Poslední úprava: PARIZEK (05.02.2014)
Dear students, the complete syllabus for this class is now uploaded. The classes will take place on Monday afternoon: lectures every week from 12.30 to 13.50 and seminars every second (even) week (starting February 20) from 14.00 to 15.20.
The purpose of this course is introduce the students of international security studies (MISS), international relations and security studies to quantitative research methods. Somewhat less formally, students will learn how to create or collect quantitative political data and how to use them to solve practical or theoretical political problems. Quantitative data -- information about political phenomena captured and summarized in numbers -- is available literally on every corner, waiting just to be collected and analyzed. In this class, students get the chance to learn how to do it. Being familiar with quantitative methods enables one to make policy decisions on the basis of a solid analysis of hard(er) empirical evidence, and to conduct systematic inquiry into the nature of international political and security phenomena. Last but not least, knowing quantitative methods enables one not be fooled by others when they try to support their arguments with lousy but seemingly sophisticated (because quantitative) analysis. The class does not assume any prior knowledge of statistics or mathematics, essentially beyond elementary school. It does assume, however, a good deal of motivation on the part of students, as the learning curve may be somewhat steeper for some of the students. The powerful (yet free) statistical package called R will be used in the class, in combination with the interface RStudio. Students are well advised to attend all classes and seminars, and to keep up with the assigned readings as the material covered is highly cumulative.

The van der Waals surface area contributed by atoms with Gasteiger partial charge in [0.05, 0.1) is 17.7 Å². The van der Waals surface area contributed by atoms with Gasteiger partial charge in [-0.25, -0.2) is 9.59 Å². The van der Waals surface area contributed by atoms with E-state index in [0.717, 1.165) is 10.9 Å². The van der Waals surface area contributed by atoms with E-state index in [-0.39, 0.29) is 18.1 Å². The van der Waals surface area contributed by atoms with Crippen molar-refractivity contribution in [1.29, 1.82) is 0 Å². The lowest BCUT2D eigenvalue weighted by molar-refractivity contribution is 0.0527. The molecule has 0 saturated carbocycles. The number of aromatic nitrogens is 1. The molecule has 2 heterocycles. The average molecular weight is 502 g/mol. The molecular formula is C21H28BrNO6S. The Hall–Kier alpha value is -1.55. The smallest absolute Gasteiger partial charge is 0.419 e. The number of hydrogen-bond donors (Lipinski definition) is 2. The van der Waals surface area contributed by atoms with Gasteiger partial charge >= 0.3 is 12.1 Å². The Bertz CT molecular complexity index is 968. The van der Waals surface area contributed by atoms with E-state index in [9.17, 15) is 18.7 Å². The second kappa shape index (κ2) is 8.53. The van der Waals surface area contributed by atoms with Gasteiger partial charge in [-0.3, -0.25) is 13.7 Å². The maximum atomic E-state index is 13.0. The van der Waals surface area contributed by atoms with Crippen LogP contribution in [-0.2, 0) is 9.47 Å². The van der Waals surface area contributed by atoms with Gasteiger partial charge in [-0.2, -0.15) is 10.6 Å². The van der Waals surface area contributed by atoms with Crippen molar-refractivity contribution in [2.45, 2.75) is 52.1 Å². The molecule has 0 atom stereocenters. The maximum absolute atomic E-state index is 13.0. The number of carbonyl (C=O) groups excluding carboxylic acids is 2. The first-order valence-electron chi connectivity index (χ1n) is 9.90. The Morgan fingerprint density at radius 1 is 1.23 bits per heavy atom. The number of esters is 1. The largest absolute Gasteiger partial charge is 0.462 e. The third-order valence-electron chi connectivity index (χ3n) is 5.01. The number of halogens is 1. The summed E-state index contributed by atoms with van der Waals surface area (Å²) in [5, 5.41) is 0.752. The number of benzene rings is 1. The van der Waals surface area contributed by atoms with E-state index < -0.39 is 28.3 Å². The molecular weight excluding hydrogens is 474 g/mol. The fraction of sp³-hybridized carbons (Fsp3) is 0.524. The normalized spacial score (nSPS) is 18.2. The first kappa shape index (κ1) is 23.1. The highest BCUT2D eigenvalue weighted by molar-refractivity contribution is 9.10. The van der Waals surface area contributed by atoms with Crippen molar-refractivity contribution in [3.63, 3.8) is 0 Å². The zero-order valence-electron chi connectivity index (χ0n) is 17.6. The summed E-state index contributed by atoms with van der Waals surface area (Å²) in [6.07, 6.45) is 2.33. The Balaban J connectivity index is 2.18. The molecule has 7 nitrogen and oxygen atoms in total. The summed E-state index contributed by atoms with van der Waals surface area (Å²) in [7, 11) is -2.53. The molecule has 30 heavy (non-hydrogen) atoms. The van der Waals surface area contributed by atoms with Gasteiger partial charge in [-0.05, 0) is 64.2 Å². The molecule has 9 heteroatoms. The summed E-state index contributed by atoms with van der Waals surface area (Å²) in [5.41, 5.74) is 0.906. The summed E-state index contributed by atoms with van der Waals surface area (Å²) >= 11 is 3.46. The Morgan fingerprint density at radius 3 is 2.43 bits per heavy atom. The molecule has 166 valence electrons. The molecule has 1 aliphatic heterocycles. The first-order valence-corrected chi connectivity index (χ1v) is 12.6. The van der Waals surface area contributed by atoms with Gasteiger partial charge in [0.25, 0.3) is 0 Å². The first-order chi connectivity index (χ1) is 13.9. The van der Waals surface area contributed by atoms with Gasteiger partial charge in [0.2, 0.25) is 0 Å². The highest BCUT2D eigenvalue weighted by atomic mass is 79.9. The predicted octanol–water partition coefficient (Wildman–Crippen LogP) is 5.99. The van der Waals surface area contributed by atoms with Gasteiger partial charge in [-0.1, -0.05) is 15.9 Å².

To get an idea of what we will do in the class (well, sort of), watch this TED talk: http://www.ted.com/talks/hans_rosling_shows_the_best_stats_you_ve_ever_seen.html